Well, up until recently, I used to record with a little firm of players, a club you might say and I used to tour with them as well. We had this band and two of them as I said at the beginning of our conversation died, Bobby and Neil. The three of us were particularly close and we used to collaborate very closely on how we would record the songs. I like to record as live as possible. In other words, do the vocal at the same time as everything else and we’d record almost like a jazz ensemble. We recorded quiet. I like to record quietly and turn the mics up loud and that seems to be effective. Ever since Bobby and Neil’s passing, the old gang has fallen apart a bit and also I am not that interested in making records anymore. There doesn’t seem to be much point in it. Nobody really buys records anymore, not at the level I’m at. Bruce Springsteen sells records and other stars but at my level it is a waste of time. It is so expensive to make them and with the Straitjackets we get together at the beginning of a tour and If I’ve got a couple of songs, we’ll book a studio and just knock it out in an afternoon. It really serves us now, these EPs we put out. You can sell lots of them at the shows, it’s a pretty good source of income. People like to take a souvenir home from a show. For me it’s like a business card. It shows that the shop is open and if anyone wants to commission a song or wants to know if you are still turning out quality work, people can see that. So that’s how I see it now, not the same way I used to make records. It’s more of a means to an end now.
You got pretty close to Johnny Cash, he was your stepfather. Was there anything about him that surprised you, that you didn’t expect?
Yes so much. He was the most charismatic person I have ever met. Whenever I saw him, obviously I was living in London and he in the United States but I would see him three or four times a year I suppose. Each time I would see him, for the first half an hour it took me a while to get used to him. As I say he was so charismatic but I would get over that and you would realise that it was sort of ridiculous but I couldn’t help it. But then we’d be back in the groove again. And then when that happened … I suppose what was surprising was how … I can’t use the word ordinary because there was nothing ordinary about him, but how down to earth he was. Sometimes we would listen to records together, pre-Cds and we’d listen to music just as I would with my pals. You know what it’s like, have you ever heard of so and so? I’d say no and he’d dig around and get the record out and drop the needle on the track he wanted and be really enthusiastic, just like me and my pals were when we listened to music. He turned me onto all kids of stuff, he was really something. I adored him … still miss him … and June.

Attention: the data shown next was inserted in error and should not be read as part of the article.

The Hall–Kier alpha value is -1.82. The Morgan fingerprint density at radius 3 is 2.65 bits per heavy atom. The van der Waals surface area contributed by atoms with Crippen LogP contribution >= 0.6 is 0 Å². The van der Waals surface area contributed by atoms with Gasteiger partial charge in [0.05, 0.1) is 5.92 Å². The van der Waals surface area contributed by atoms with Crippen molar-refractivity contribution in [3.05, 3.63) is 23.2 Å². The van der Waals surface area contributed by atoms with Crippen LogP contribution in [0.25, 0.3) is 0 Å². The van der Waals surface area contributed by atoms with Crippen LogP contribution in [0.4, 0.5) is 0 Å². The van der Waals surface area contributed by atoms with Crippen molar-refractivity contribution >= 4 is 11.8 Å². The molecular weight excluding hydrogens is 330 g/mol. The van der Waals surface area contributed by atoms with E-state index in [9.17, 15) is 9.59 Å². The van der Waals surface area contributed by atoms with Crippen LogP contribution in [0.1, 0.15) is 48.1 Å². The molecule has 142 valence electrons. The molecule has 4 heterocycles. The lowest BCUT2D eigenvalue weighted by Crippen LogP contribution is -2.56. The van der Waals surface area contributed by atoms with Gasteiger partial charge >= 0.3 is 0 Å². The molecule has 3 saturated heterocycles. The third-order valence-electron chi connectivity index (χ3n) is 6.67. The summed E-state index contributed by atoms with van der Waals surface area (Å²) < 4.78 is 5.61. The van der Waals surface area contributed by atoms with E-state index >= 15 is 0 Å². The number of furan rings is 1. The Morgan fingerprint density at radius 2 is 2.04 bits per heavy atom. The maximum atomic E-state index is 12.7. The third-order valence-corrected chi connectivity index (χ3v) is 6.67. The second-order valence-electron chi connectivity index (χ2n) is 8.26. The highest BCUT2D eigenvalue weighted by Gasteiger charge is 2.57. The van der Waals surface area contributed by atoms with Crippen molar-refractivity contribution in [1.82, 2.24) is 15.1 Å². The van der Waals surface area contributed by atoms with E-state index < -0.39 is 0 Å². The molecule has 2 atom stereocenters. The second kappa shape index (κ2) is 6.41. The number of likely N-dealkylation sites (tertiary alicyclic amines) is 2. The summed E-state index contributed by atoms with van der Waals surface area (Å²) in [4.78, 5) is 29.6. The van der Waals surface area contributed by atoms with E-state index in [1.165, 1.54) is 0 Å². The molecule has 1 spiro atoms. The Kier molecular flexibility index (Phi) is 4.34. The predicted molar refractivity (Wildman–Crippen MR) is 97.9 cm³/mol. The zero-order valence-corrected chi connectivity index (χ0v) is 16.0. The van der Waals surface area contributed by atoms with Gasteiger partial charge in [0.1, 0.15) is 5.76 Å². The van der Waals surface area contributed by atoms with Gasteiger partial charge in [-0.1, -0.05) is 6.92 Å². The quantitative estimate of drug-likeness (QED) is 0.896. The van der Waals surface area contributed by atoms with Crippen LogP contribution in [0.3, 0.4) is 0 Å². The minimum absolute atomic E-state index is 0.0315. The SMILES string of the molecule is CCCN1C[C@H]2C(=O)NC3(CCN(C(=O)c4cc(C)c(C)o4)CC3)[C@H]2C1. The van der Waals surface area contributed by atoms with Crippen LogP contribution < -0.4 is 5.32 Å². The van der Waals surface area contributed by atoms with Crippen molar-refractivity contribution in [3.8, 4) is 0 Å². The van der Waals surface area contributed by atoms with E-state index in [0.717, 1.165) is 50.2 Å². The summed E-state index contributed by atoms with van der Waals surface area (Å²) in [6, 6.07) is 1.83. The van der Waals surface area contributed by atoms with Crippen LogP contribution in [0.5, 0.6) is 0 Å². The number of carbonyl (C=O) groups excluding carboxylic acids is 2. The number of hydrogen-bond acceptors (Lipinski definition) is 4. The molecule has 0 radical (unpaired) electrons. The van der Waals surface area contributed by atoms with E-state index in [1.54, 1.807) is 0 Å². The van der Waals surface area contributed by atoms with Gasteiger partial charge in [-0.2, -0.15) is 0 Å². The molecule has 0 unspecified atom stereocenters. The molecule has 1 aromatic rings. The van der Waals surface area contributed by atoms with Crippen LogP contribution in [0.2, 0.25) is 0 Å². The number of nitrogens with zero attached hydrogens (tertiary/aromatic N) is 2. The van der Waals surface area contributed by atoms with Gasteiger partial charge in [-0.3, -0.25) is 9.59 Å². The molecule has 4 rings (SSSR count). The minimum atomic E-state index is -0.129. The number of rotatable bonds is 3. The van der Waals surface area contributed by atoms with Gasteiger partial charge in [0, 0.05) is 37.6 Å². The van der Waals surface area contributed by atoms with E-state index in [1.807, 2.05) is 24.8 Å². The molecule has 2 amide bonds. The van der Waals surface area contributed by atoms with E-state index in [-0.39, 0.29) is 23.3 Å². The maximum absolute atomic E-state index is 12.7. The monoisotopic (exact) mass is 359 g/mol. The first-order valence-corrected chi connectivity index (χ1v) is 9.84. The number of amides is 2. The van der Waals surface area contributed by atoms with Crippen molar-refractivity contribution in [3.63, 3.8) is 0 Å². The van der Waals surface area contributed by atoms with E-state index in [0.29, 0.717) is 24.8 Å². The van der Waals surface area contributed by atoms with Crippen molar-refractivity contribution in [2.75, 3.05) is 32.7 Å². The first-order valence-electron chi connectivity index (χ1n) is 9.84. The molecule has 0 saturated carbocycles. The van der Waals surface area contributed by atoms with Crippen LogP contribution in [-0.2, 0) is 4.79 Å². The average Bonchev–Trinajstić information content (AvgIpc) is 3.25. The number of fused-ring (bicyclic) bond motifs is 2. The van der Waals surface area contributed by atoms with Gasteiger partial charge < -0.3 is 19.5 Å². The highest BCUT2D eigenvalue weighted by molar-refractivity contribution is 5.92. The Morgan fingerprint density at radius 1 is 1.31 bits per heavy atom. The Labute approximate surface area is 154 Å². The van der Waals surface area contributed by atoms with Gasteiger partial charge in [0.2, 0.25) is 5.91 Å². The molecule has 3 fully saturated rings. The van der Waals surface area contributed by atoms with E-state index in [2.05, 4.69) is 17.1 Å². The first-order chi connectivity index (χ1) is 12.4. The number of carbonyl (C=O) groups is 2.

When you look back at your career, what are you most proud of?
Oh man, I don’t really see it like that. In fact I don’t think anything I have done is particularly good! I am very hard on myself really. I suppose I like a lot of the stuff I did with Elvis Costello but there again I can’t really remember what I did on those records. I produced about six albums with him but I cant really remember what I did. I think I just hung around and watched him do it. I must have done something or else he wouldn’t have asked me back. I guess I am pleased about having written … I always think of the first original song that I wrote which was Whats So Funny About Peace, Love and Understanding, which now has been recorded by so many people. Whenever I hear somebody do it, it almost feels like I had nothing to do with the song. It is a very curious feeling
Midnight Oil do a great version …
Yes they did. I have recordings of all kinds of strange versions. I have a recording of a little choir of Tahitian fisherman doing it. All sorts of people, so I suppose that’s pretty cool that that happened.
NICK LOWE’S QUALITY ROCK & ROLL REVUE, STARRING LOS STRAITJACKETS
SUNDAY 16TH FEBRUARY SYDNEY ENMORE THEATRE
TUESDAY 18TH FEBRUARY MELBOURNE FORUM THEATRE
WEDNESDAY 19TH FEBRUARY BRISBANE THE TIVOLI
FRIDAY 21ST FEBRUARY PERTH ASTOR THEATRE
SUNDAY 23RD FEBRUARY ADELAIDE THE GOV